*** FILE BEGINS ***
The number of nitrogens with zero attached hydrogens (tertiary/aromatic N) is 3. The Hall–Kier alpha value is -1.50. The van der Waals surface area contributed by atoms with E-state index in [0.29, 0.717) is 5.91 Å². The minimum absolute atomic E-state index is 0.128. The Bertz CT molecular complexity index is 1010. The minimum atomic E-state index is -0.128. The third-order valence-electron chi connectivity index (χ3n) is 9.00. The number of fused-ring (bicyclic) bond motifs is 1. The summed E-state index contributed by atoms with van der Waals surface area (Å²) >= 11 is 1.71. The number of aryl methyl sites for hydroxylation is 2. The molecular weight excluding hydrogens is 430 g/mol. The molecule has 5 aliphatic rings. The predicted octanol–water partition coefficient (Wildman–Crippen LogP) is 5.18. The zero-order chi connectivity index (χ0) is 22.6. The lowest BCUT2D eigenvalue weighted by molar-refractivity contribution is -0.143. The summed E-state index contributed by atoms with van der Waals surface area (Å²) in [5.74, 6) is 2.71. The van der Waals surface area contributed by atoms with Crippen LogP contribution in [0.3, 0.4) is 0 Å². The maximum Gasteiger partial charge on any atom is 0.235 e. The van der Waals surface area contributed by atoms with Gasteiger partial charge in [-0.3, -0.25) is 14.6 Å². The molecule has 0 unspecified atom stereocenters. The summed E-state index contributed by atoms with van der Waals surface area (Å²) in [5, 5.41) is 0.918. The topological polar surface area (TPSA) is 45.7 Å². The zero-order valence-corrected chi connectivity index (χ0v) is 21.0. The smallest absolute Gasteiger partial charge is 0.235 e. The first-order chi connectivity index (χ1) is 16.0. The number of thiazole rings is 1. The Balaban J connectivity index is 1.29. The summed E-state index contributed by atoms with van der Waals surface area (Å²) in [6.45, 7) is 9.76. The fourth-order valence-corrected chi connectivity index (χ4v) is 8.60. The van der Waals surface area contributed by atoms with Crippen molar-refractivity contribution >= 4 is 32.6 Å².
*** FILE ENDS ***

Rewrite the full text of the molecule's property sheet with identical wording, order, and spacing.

The number of nitrogens with zero attached hydrogens (tertiary/aromatic N) is 3. The Hall–Kier alpha value is -1.50. The van der Waals surface area contributed by atoms with E-state index in [0.29, 0.717) is 5.91 Å². The minimum absolute atomic E-state index is 0.128. The Bertz CT molecular complexity index is 1010. The minimum atomic E-state index is -0.128. The third-order valence-electron chi connectivity index (χ3n) is 9.00. The number of fused-ring (bicyclic) bond motifs is 1. The summed E-state index contributed by atoms with van der Waals surface area (Å²) >= 11 is 1.71. The number of aryl methyl sites for hydroxylation is 2. The molecular weight excluding hydrogens is 430 g/mol. The molecule has 5 aliphatic rings. The predicted octanol–water partition coefficient (Wildman–Crippen LogP) is 5.18. The zero-order chi connectivity index (χ0) is 22.6. The lowest BCUT2D eigenvalue weighted by molar-refractivity contribution is -0.143. The summed E-state index contributed by atoms with van der Waals surface area (Å²) in [5.74, 6) is 2.71. The van der Waals surface area contributed by atoms with Crippen LogP contribution in [0.3, 0.4) is 0 Å². The maximum Gasteiger partial charge on any atom is 0.235 e. The van der Waals surface area contributed by atoms with Gasteiger partial charge in [-0.3, -0.25) is 14.6 Å². The molecule has 0 unspecified atom stereocenters. The summed E-state index contributed by atoms with van der Waals surface area (Å²) in [5, 5.41) is 0.918. The topological polar surface area (TPSA) is 45.7 Å². The zero-order valence-corrected chi connectivity index (χ0v) is 21.0. The smallest absolute Gasteiger partial charge is 0.235 e. The first-order chi connectivity index (χ1) is 16.0. The number of thiazole rings is 1. The Balaban J connectivity index is 1.29. The summed E-state index contributed by atoms with van der Waals surface area (Å²) in [6.45, 7) is 9.76. The fourth-order valence-corrected chi connectivity index (χ4v) is 8.60. The van der Waals surface area contributed by atoms with Crippen molar-refractivity contribution >= 4 is 32.6 Å².